Les animaux réservoirs et victimes des Bartonella

Translated title of the contribution: Animal reservoirs and primary hosts of Bartonella

Par Henri Jean Boulouis, Geneviève Marignac, Nadia Haddad, Renaud Maillard, Bruno B Chomel

Research output: Contribution to journalArticlepeer-review

2 Scopus citations


Bartonella are hemotropic bacteria that infect numerous wild and domestic mammals, and some are directly responsible for zoonotic infections. There are 27 currently known species or subspecies of Bartonella. Wild and domestic animals represent a large reservoir for Bartonellae, but man is the unique reservoir for two species. Reservoirs are characterized by a long-lasting bacteremia, sometimes with recurrences. Cats have long been considered as an asymptomatic reservoir of Bartonella, but direct and indirect (serological) evidence indicate that they too can be affected by Bartonella infection. Dogs are considered as accidental hosts for Bartonella, and clinical features in this species are very similar to those seen in man. The most frequent signs reported in dogs and man include endocarditis, ocular, neurologic, articular, renal, and even skin disorders, as well as systemic manifestations. Endocarditis has also been described in cattle. In reservoir species, the main vectors of Bartonella are hematophagous arthropods, such as cat flea (Ctenocephalides felis), ticks (genus Ixodes), or the louse-fly (Hippoboscidae). Blood culture, serology and PCR are used for the diagnosis of Bartonella infection in reservoir hosts. As no vaccines are available, prevention in carnivores relies mostly on appropriate tick and flea control. The outcome of the treatment of these infections remains uncertain and does not result in complete bacterial eradication.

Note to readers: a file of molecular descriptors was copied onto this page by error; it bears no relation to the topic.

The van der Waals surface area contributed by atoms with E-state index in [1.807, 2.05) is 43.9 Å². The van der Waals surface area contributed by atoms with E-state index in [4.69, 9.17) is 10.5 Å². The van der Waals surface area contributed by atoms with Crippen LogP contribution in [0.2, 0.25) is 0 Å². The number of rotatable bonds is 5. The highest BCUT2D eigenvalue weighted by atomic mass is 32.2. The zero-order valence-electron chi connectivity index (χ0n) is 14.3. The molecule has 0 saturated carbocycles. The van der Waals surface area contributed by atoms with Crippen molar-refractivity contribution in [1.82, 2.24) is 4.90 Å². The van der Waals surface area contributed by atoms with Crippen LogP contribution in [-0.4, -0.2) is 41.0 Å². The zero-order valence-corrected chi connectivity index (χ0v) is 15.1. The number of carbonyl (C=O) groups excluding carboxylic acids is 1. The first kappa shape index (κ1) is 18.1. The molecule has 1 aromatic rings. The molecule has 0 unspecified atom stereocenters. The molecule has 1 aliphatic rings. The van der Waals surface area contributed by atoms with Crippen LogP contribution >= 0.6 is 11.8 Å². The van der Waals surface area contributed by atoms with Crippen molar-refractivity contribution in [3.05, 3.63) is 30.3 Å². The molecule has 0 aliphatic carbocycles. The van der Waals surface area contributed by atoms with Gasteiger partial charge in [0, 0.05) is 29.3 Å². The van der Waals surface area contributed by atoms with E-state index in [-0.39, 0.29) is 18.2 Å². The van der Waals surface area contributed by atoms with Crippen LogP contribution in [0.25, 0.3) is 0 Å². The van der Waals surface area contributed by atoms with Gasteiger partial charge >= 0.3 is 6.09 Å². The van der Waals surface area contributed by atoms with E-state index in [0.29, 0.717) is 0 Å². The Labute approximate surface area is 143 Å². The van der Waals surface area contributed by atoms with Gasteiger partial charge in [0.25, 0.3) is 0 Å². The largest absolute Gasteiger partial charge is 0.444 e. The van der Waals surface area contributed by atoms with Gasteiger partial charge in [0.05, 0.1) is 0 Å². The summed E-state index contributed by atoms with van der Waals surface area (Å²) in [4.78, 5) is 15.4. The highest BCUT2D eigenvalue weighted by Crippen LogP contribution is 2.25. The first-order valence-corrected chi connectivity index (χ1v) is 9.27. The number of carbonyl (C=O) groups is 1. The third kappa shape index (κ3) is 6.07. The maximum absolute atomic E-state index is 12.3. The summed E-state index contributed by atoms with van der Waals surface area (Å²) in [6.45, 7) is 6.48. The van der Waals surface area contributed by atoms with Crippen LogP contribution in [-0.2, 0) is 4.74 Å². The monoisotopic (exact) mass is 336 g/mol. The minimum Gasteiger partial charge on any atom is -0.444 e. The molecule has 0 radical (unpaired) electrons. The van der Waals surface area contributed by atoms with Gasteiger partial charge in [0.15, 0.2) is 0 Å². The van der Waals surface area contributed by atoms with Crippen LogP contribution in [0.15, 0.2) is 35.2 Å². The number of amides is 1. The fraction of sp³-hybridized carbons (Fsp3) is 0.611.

Translated title of the contributionAnimal reservoirs and primary hosts of Bartonella
Original languageFrench
Pages (from-to)211-220
Number of pages10
JournalBulletin de l'Academie Veterinaire de France
Issue number3
StatePublished - 2008


  • Bartonella
  • Cat scratch disease
  • Reservoirs
  • Zoonosis

ASJC Scopus subject areas

  • veterinary(all)


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